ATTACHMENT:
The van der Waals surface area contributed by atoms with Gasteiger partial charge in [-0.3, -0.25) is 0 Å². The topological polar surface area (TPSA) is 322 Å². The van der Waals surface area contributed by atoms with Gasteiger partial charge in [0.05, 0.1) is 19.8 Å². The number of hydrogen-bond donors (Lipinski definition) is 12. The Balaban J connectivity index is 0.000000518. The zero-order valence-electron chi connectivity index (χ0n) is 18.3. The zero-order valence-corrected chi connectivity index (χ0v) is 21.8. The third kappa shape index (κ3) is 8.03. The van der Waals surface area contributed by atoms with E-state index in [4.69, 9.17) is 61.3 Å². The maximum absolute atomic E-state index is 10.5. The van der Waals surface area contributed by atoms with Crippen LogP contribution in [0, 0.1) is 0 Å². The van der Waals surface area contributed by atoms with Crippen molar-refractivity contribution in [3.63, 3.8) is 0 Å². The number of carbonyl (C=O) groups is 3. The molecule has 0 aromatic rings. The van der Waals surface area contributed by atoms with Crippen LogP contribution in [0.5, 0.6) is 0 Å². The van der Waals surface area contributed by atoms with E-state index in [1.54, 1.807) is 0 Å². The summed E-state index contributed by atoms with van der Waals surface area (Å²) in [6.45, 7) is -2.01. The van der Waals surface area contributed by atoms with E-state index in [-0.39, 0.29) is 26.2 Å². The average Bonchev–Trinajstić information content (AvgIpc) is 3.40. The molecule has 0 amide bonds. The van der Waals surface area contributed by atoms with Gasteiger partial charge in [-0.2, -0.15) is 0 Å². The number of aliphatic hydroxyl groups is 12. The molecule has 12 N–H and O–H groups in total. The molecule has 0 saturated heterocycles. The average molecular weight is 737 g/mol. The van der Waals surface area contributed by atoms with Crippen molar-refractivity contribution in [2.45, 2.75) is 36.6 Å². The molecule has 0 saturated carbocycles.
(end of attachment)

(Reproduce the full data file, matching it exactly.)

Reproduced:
The van der Waals surface area contributed by atoms with Gasteiger partial charge in [-0.3, -0.25) is 0 Å². The topological polar surface area (TPSA) is 322 Å². The van der Waals surface area contributed by atoms with Gasteiger partial charge in [0.05, 0.1) is 19.8 Å². The number of hydrogen-bond donors (Lipinski definition) is 12. The Balaban J connectivity index is 0.000000518. The zero-order valence-electron chi connectivity index (χ0n) is 18.3. The zero-order valence-corrected chi connectivity index (χ0v) is 21.8. The third kappa shape index (κ3) is 8.03. The van der Waals surface area contributed by atoms with E-state index in [4.69, 9.17) is 61.3 Å². The maximum absolute atomic E-state index is 10.5. The van der Waals surface area contributed by atoms with Crippen LogP contribution in [0, 0.1) is 0 Å². The van der Waals surface area contributed by atoms with Crippen molar-refractivity contribution in [3.63, 3.8) is 0 Å². The number of carbonyl (C=O) groups is 3. The molecule has 0 aromatic rings. The van der Waals surface area contributed by atoms with Crippen LogP contribution in [0.5, 0.6) is 0 Å². The van der Waals surface area contributed by atoms with E-state index in [1.54, 1.807) is 0 Å². The summed E-state index contributed by atoms with van der Waals surface area (Å²) in [6.45, 7) is -2.01. The van der Waals surface area contributed by atoms with E-state index in [-0.39, 0.29) is 26.2 Å². The average Bonchev–Trinajstić information content (AvgIpc) is 3.40. The molecule has 0 amide bonds. The van der Waals surface area contributed by atoms with Gasteiger partial charge in [-0.2, -0.15) is 0 Å². The number of aliphatic hydroxyl groups is 12. The molecule has 12 N–H and O–H groups in total. The molecule has 0 saturated heterocycles. The average molecular weight is 737 g/mol. The van der Waals surface area contributed by atoms with Crippen molar-refractivity contribution in [2.45, 2.75) is 36.6 Å². The molecule has 0 saturated carbocycles.